Industry experts say the time is ripe for local establishments to tap into socially conscious and sustainable tourism as travellers seek more meaningful interactions during their luxury holidays.
These kinds of encounters – doing good while enjoying authentically South African experiences – benefit non-profits such as Good Work Foundation (GWF), which has mutually beneficial partnerships with a network of private safari lodges in the vicinity of the Kruger National Park that feed into Mpumalanga’s wildlife economy.
Committed to investing in their communities, many of these lodges encourage their guests to visit a GWF digital learning campus during their stay to see first-hand how rural children and young adults are embracing technology and creativity while learning about conservation.
Being exposed to this joy-filled learning environment, in turn, encourages visitors to donate to help fund GWF’s vital education work. Often, guests are so profoundly moved by meeting and interacting with local villagers that they go on to host fundraisers of their own for GWF when back on home soil – and become lifelong friends and allies of the organisation.
Sue Garratt, co-founder of the Dulini lodges in the Sabi Sand Nature Reserve and an ardent GWF supporter, says agents she speaks to in the United States are increasingly saying that travellers to Africa are no longer content to merely enjoy the trappings of luxury accommodation and game drives – they want more.
Luxury is a given – but what’s the X factor?
“For the high-end traveller, luxury is a given and is expected,” she says. “But over and above that, they’re now asking, ‘How will it make me feel?’
“People want to go to places where they can make a difference, and there is huge interest in contributing to social justice through community projects. Those who travel with their families want to teach their children to value not just what they have, but also what they can give to others – like education.
“Furthermore, sustainable eco-tourism is directly related to conservation, and it’s essential that we invest in these communities for the longevity and legacy of conservation in our area,” says Garratt.
She surmises that the change in how and why people travel is connected to the post-COVID psychology of realising that life is short, “so let’s make a difference while we’re here”.
Showcasing African excellence
Marcia Pungulimwe, Campus Manager of GWF’s Huntington Digital Learning Campus on the western border of the Kruger National Park, says guests from nearby lodges often arrive unannounced to take a tour of the campus, and to meet the facilitators, learners and students from the village who work and study there.
“Guests are keen to see the children doing coding – they want to see learning in action,” she says. They enjoy clapping and swaying along to spirited outdoor music and dance performances, complete with djembe drums, by local youngsters who attend afternoon classes on campus.
“We often have to attend to groups of guests that arrive, sometimes 10 or 20 at a time, so we need to be flexible and ready for anything. But we don’t mind because we love hosting them and showing them around. We’re proud of our campus, because excellence is one of our core values at GWF.”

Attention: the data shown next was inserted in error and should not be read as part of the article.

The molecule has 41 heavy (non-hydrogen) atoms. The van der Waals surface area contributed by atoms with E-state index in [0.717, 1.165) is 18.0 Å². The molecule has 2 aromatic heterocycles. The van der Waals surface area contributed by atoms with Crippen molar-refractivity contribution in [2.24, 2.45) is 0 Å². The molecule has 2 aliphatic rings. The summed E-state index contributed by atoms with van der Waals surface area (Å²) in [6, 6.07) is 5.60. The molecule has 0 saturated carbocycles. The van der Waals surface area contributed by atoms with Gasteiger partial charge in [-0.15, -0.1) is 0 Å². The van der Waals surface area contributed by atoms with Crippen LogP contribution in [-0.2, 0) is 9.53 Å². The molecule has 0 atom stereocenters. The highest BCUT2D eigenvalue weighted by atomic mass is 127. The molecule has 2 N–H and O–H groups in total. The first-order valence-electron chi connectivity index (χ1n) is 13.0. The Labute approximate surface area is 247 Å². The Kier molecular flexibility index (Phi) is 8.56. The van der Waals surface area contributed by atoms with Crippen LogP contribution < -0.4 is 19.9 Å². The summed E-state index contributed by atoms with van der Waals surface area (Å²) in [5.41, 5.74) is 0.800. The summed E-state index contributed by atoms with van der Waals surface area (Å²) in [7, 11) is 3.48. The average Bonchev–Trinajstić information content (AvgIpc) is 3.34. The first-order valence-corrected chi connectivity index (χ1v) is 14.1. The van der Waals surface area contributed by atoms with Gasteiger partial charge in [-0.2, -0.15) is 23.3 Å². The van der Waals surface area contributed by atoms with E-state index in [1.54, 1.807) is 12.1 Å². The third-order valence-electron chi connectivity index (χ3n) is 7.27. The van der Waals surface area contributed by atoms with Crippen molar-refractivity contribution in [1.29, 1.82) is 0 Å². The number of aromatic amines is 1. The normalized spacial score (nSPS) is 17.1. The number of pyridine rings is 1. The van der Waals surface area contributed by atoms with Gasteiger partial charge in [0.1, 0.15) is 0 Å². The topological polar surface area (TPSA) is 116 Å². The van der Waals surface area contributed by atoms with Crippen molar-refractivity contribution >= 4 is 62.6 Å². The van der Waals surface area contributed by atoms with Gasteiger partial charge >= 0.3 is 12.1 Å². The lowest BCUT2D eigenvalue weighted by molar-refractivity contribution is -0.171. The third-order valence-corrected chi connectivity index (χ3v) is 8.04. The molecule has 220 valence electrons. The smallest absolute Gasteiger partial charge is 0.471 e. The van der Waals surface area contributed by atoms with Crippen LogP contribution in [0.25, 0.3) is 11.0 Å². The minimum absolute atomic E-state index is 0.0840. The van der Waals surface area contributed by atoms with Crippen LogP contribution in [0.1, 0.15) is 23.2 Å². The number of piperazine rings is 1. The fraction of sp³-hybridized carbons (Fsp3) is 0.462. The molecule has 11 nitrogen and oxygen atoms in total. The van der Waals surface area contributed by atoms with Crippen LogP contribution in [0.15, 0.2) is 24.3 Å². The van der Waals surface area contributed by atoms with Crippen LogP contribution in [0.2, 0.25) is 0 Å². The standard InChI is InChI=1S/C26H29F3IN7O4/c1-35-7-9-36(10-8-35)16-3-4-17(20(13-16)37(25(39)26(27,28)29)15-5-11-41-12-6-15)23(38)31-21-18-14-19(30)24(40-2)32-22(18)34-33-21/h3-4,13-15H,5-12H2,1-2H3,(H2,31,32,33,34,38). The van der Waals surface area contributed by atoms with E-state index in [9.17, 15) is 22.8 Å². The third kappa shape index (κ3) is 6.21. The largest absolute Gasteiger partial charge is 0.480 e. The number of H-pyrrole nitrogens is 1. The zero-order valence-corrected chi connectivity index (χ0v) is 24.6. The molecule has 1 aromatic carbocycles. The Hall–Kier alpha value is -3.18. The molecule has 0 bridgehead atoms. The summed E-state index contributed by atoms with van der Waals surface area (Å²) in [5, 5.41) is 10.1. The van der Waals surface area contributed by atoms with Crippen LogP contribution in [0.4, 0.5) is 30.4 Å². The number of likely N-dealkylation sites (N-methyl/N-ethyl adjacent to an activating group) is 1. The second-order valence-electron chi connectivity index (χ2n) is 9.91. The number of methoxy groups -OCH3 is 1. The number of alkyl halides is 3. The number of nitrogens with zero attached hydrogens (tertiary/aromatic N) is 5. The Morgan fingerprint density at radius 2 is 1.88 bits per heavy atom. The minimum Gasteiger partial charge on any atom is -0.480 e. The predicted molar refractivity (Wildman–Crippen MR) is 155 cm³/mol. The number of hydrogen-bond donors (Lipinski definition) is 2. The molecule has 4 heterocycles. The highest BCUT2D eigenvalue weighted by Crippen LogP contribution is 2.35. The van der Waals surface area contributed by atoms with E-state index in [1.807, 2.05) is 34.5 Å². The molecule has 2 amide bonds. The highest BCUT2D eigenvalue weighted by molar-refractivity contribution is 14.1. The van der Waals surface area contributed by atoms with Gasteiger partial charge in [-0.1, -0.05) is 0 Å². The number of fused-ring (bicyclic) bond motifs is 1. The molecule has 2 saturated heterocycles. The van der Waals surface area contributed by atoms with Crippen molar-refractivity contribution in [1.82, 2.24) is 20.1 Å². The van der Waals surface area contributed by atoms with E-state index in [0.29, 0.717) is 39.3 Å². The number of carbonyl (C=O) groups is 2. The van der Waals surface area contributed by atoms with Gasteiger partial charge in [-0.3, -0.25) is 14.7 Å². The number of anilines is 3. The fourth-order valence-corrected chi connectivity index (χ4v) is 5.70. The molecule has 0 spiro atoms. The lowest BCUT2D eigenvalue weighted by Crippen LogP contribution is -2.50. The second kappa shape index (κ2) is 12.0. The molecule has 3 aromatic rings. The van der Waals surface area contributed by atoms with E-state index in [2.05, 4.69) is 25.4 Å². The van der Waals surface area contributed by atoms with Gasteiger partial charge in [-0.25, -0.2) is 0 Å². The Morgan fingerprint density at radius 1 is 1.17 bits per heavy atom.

‘Coming to Africa is the best education’
Nick Sadleir, who heads up luxury inbound travel company Steadfast Africa, another GWF partner, says the move towards socially conscious tourism is slow, but it holds great potential as a differentiating factor for establishments and tour operators. “Coming to Africa on safari is the best education you can give your children,” he maintains.
Although international travellers are prepared to pay for conservation experiences such as helping to dart a rhino, it’s a trickier prospect encouraging them to forge connections with local rural communities. The key, he believes, lies in lodges and operators proactively introducing the idea to their travel clients.
“We want people to come to Africa and make a positive impact, and for the trips we plan to make a difference,” he says. “There has been a big trend post-COVID of people planning longer trips and wanting to live like locals, not just in big resorts … they are looking for real experiences. But the number of clients who get in touch with us specifically to make a difference and meet locals is not as high as it should be – it’s not at the forefront of their minds.”
Sadleir says at international travel shows and conferences, there is a lot of talk about conservation and sustainability, but it’s still mainly talk. “Changing consumer habits and patterns will not happen overnight, but it will get there. Because of that, we feel it’s our duty to do it ourselves – through fundraising and starting to offer trips into these communities.”
‘Africa has solutions for itself’
Establishments such as Dulini recognise the interconnected and symbiotic relationship between locals, wildlife and the businesses that operate in this ecosystem. Through its esiDulini Community Trust, the lodge supports GWF’s Dumphries Digital Learning Campus, near the Sabi Sand reserve, as many of its staff live in Dumphries village.
“We have a longstanding connection with Dumphries village, and a desire to see it flourish,” says Garratt. “It’s incredibly exciting to see how investing money in educating a community can make a real and significant difference.
“It’s wonderful for us to be able to take guests onto the Dumphries campus and see empowered facilitators and children in a beautiful environment that’s not derelict – they are often surprised to see it’s a world-class educational facility. It’s important for them to see that Africa has solutions for itself – and GWF is so good at finding them.”